Jeff Malott had the lone goal against Harvard, a team Cornell has been unable to defeat all season.

Cameron Pollack | Sun Photography Editor

Jeff Malott had the lone goal against Harvard, a team Cornell has been unable to defeat all season.

March 19, 2017

Madsen, Unlucky Bounces Deny Men’s Hockey ECAC Postseason Coronation; Red Locks Up NCAA 3 Seed

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For an intensive, play-by-play recap of the loss to Harvard, click here.

LAKE PLACID, N.Y. — It was that kind of night for Cornell men’s hockey.

Not Friday night, when the team used a 21-shot first period and four goals to cruise by Union. Nor was it a night like Clarkson game one, where the Red was blown out 6-2, and it looked like a NCAA bid might be in limbo.

Cornell’s 4-1 loss to Harvard in the ECAC championship match was one of those nights that simply make you scratch your head and wonder what the team from Ithaca did to upset the supernatural powers that govern the sport of hockey.

Every sequence, bad bounce after bad bounce seemed to plague the Red, certainly not helped by the stellar play of Crimson goaltender Merrick Madsen.

“The game can be cruel like that sometimes,” said head coach Mike Schafer ’86. “But bottom line they capitalized on their scoring chances and we didn’t.”

With three minutes played in the third, and Cornell already facing a 2-0 deficit, Harvard defenseman Wiley Sherman sent an innocuous dump into the Red’s end, and Cornell senior goalie Mitch Gillam went through the routine motions to collect it behind his net.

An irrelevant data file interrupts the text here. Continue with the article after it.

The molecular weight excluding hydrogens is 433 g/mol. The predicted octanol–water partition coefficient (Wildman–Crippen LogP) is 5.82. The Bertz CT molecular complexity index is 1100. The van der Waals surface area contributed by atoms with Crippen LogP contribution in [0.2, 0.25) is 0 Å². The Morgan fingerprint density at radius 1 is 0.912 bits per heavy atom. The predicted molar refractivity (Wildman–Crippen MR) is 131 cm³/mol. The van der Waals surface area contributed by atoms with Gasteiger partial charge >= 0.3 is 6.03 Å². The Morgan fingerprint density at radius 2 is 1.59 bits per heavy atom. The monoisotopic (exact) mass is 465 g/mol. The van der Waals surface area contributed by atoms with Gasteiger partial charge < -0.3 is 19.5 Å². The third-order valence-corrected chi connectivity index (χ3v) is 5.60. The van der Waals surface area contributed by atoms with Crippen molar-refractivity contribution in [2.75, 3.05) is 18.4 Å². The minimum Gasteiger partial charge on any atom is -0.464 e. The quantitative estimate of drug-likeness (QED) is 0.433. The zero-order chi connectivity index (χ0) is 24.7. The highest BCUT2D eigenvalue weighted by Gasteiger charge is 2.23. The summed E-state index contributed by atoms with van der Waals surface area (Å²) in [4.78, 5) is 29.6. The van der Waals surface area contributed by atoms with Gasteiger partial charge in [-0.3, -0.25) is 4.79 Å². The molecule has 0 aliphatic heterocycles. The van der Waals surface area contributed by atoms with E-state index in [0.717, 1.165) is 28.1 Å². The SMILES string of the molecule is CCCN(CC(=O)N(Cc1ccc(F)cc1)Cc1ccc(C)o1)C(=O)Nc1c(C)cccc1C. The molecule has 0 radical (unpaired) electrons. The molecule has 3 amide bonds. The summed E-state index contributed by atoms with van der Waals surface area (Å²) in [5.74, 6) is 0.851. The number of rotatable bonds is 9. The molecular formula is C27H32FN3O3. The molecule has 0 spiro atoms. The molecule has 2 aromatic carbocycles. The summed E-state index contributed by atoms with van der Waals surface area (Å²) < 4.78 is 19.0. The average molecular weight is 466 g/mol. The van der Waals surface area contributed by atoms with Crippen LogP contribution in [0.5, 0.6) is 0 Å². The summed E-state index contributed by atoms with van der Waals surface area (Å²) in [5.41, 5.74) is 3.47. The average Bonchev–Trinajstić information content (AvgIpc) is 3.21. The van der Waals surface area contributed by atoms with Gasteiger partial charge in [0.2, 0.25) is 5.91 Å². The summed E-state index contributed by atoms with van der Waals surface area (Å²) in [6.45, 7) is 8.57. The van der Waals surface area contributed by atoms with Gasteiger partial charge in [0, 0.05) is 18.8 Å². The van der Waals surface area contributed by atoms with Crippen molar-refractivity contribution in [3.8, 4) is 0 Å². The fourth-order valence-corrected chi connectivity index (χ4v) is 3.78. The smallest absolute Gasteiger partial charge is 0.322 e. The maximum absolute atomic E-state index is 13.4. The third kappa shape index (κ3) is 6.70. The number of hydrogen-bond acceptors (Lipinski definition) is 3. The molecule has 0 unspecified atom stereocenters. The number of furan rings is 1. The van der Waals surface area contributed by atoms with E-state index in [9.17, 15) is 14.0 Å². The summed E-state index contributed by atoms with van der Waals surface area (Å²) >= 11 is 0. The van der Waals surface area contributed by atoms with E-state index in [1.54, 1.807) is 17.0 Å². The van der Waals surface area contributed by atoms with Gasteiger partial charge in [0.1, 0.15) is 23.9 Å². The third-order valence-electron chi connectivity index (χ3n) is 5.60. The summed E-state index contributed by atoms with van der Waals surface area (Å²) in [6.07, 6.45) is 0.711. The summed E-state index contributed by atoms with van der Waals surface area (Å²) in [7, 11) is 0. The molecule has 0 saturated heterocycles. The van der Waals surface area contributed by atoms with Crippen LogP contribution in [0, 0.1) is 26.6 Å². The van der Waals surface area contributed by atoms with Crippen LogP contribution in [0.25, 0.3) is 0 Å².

But a bizarre bounce on the glass resulted in the puck creeping out in front of the net, only to find the stick of Crimson forward Michael Floodstrand. With Gillam out of position, Floodstrand — goalless to this point all season — sent the no-doubter over a sliding Holden Anderson to stifle solid Cornell pressure and get his team up three.

Bounces like that, along with the tournament’s most outstanding player in Madsen making 25 of 26 saves in his team’s win, was the Red’s downfall. Cornell consistently threw a flurry of shots at Madsen, but the finalist for the ECAC’s top goalie award kept his team on top all night long.

“The kid made a couple great saves and they come down and fire one in,” Schafer said of Harvard’s ability to capitalize when necessary.

To go along with Madsen, Harvard swept every position on the all-tournament team but one. Cornell senior defenseman Patrick McCarron was given all-tournament honors at defense.

But no honors could have made Saturday’s loss more sweet. Harvard sophomore Ryan Donato netted two goals, and Luke Esposito added one more. The bounces went Harvard’s way, and the Crimson have taken all three matchups against the Red so far this season, scoring four goals in each contest.

“We didn’t capitalize on our scoring chances and they capitalized on theirs,” Schafer said. “That’s the way hockey is sometimes.”

"Lynah North!" chants broke out, and Cornell hockey fans had their voice heard in Lake Placid.

Cameron Pollack | Sun Photography Editor